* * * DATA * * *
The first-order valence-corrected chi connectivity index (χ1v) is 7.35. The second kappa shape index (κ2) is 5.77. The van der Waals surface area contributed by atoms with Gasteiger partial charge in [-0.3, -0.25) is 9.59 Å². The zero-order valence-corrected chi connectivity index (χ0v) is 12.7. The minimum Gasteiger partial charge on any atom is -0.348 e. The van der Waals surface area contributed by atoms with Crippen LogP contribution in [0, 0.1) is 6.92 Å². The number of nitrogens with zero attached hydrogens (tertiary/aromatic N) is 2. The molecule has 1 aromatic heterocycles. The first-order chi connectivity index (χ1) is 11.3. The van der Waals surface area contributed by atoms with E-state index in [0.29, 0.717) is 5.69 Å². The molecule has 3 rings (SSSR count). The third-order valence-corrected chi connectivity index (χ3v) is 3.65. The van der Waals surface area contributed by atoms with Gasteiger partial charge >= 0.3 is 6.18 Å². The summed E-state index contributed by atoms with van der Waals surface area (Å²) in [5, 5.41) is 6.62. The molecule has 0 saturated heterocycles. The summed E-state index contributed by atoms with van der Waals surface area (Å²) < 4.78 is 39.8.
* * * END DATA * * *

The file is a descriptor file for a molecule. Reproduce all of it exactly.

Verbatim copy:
The first-order valence-corrected chi connectivity index (χ1v) is 7.35. The second kappa shape index (κ2) is 5.77. The van der Waals surface area contributed by atoms with Gasteiger partial charge in [-0.3, -0.25) is 9.59 Å². The zero-order valence-corrected chi connectivity index (χ0v) is 12.7. The minimum Gasteiger partial charge on any atom is -0.348 e. The van der Waals surface area contributed by atoms with Crippen LogP contribution in [0, 0.1) is 6.92 Å². The number of nitrogens with zero attached hydrogens (tertiary/aromatic N) is 2. The molecule has 1 aromatic heterocycles. The first-order chi connectivity index (χ1) is 11.3. The van der Waals surface area contributed by atoms with E-state index in [0.29, 0.717) is 5.69 Å². The molecule has 3 rings (SSSR count). The third-order valence-corrected chi connectivity index (χ3v) is 3.65. The van der Waals surface area contributed by atoms with Gasteiger partial charge >= 0.3 is 6.18 Å². The summed E-state index contributed by atoms with van der Waals surface area (Å²) in [5, 5.41) is 6.62. The molecule has 0 saturated heterocycles. The summed E-state index contributed by atoms with van der Waals surface area (Å²) < 4.78 is 39.8.